Santa Clara County District Attorney Jeff Rosen announced Wednesday that he will no longer seek the death penalty, the first in a series of reforms his office is implementing to address racial discrimination within the criminal justice system.
Rosen had supported the death penalty in the past, especially when he viewed the murders through the eyes of the victims, he said.
In a news release, Rosen said:
“But, I also trusted that as a society we could ensure the fundamental fairness of the legal process for all people. With every exoneration, with every story of racial injustice, it becomes clearer to me that this is not the world we live in. And shamefully our society’s most drastic and devastating law enforcement punishment has been used disproportionately against defendants of color.”
A report by the district attorney’s office on race and prosecutions found the largest disparities for Black/African American defendants, who make up 3 percent of the county’s population, were in robbery cases (23 percent of all charged cases), resisting arrest at 16 percent, residential burglary at 13 percent and second-degree burglary at 24 percent.
For Latinx defendants, who make up 26 percent of the county population, the largest disproportionality was for felony DUIs at 72 percent, murder/attempted murder at 58 percent, residential burglary at 58 percent and corporal injury on a spouse at 56 percent.
Rosen said the reasoning behind eliminating the death penalty is that it often takes a long time for someone on death row to be executed, using a significant amount of public funds without finality to the victim’s families.
Gov. Gavin Newsom last year also signed an executive order that effectively ends the death penalty in the state, at least for the duration of his time in office.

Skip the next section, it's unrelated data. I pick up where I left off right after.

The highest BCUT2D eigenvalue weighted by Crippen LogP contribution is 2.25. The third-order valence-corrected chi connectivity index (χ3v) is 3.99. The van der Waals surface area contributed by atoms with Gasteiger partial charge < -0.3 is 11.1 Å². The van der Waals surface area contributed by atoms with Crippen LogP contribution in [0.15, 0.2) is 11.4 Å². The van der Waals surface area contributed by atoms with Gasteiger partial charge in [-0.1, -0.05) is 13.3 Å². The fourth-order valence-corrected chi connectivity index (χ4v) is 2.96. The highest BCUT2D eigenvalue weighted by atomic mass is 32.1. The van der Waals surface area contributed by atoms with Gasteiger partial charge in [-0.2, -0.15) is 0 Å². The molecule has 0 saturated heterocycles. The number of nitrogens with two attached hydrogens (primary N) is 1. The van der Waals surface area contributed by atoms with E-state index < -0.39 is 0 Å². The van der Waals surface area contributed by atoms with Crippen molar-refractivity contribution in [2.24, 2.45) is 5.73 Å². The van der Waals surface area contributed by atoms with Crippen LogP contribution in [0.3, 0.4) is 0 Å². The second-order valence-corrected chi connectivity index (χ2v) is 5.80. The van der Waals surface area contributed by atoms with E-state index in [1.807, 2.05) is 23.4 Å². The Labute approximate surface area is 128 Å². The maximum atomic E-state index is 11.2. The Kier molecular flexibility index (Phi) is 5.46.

Only 13 people in California have been executed since the death penalty was reinstated in 1977, though 140 people on death row have died from other causes as of Tuesday, according to the California Department of Corrections and rehabilitation.
California’s death row is the largest in the country with more than 700 condemned prisoners, according to the Death Penalty Information Center.
In the wake of the killing of unarmed Black man George Floyd by Minneapolis police in May, Rosen met with local community leaders and neighborhood activists, criminal justice reform advocates, elected officials, and prosecutors within his office to create a set of reforms.
The first set of reforms include: working to end cash bail in California, stopping requesting fines and fees from indigent defendants and creating a fund with illegal money seized from criminals to be awarded to different organizations addressing race and inequity in the community.
The district attorney’s office will also immediately expunge the criminal record of those who are eligible and have completed probation, and transfer Driving on a Suspended License for Failure to Pay Fines and Fees in Superior Court to be filed in Traffic Court as infractions.
A Public and Law Enforcement Integrity Team will also be created by the district attorney’s office to investigate criminal misconduct of police, including the excessive use of force.
The San Jose Police Officers Association disagreed with Rosen’s reforms, saying it will “increase the use of force and attacks on officers.”
SJPOA President Paul Kelly said by creating the Public and Law Enforcement Integrity Team, Rosen is insulting every police chief’s integrity.
“Local police chiefs and the Sheriff have not been shy about disciplining officers and referring criminal cases to the district attorney when warranted. The hubris displayed by Mr. Rosen and disrespect to other law enforcement leaders is galling.”
Rosen calls the initiative “Bend the Arc,” inspired by Martin Luther King Jr’s 1965 Speech where he said:
“The arc of the moral universe is long, but it bends toward justice.”
“It gives us a powerful reminder that we can’t just sit back and wait and hope that justice happens. It won’t. We have to actively, purposely, and intentionally seek justice and pursue justice to achieve justice.”
A full list of Bend the Arc reforms can be found online here.
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